Fifty summers ago President Dwight Eisenhower, hoping to resolve a mounting crisis over the fate of Berlin, invited Soviet Premier Nikita Khrushchev to a summit meeting at Camp David. Ike had no idea of what he was about to unleash on the land whose Constitution he had sworn to defend.
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It was the height of the cold war, a frightening age of fallout shelters and "duck-and-cover" drills. No Soviet premier had visited the United States before, and most Americans knew little about Khrushchev except that he had jousted with Vice President Richard Nixon in the famous "kitchen debate" in Moscow that July and had uttered, three years before, the ominous-sounding prediction, "We will bury you."
Khrushchev accepted Ike's invitation—and added that he'd also like to travel around the country for a few weeks. Ike, suspicious of the wily dictator, reluctantly agreed.
Reaction to the invitation was mixed, to say the least. Hundreds of Americans bombarded Congress with angry letters and telegrams of protest. But hundreds of other Americans bombarded the Soviet Embassy with friendly pleas that Khrushchev visit their home or their town or their county fair. "If you'd like to enter a float," the chairman of the Minnesota Apple Festival wrote to Khrushchev, "please let us know."
A few days before the premier's scheduled arrival, the Soviets launched a missile that landed on the moon. It was the first successful moonshot, and it caused a massive outbreak of UFO sightings in Southern California. That was only a prelude to a two-week sojourn that historian John Lewis Gaddis would characterize as "a surreal extravaganza."
After weeks of hype—"Khrushchev: Man or Monster?" (New York Daily News), "Capital Feverish on Eve of Arrival" (New York Times), "Official Nerves to Jangle in Salute to Khrushchev" (Washington Post), "Khrushchev to Get Free Dry Cleaning" (New York Herald Tribune)—Khrushchev landed at Andrews Air Force base on September 15, 1959. Bald as an egg, he stood only a few inches over five feet but weighed nearly 200 pounds, and he had a round face, bright blue eyes, a mole on his cheek, a gap in his teeth and a potbelly that made him look like a man shoplifting a watermelon. When he stepped off the plane and shook Ike's hand, a woman in the crowd exclaimed, "What a funny little man!"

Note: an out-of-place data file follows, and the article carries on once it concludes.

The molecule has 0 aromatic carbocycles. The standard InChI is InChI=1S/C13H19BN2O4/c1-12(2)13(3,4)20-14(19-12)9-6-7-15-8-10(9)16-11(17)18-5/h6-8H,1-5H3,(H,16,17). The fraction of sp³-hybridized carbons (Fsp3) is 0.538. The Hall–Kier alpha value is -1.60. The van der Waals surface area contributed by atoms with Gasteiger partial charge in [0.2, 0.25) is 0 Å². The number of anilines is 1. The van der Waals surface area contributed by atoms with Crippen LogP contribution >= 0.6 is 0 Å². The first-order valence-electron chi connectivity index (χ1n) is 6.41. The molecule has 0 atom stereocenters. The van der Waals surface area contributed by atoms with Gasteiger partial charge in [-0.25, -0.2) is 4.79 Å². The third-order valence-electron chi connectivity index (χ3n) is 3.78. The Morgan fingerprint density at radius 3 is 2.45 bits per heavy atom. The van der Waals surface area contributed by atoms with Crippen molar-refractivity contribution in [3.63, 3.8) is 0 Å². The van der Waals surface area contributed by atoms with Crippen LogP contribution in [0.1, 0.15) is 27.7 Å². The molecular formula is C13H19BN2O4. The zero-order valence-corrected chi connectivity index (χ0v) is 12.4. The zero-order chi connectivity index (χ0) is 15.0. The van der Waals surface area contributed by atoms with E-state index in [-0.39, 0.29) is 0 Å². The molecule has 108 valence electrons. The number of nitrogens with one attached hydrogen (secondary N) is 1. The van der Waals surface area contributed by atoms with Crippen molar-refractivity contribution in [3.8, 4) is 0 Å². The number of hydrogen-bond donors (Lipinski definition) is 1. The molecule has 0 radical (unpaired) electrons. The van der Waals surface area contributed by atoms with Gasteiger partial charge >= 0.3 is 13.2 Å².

Things got funnier. As Ike read a welcoming speech, Khrushchev mugged shamelessly. He waved his hat. He winked at a little girl. He theatrically turned his head to watch a butterfly flutter by. He stole the spotlight, one reporter wrote, "with the studied nonchalance of an old vaudeville trouper."
The traveling Khrushchev roadshow had begun.
The next day, he toured a farm in Maryland, where he petted a pig and complained that it was too fat, then grabbed a turkey and griped that it was too small. He also visited the Senate Foreign Relations Committee and advised its members to get used to communism, drawing an analogy with one of his facial features: "The wart is there, and I can't do anything about it."
Early the next morning, the premier took his show to New York City, accompanied by his official tour guide, Henry Cabot Lodge Jr., the United States ambassador to the United Nations. In Manhattan, Khrushchev argued with capitalists, yelled at hecklers, shadowboxed with Gov. Nelson Rockefeller, got stuck in an elevator in the Waldorf-Astoria Hotel and toured the Empire State Building, which failed to impress him.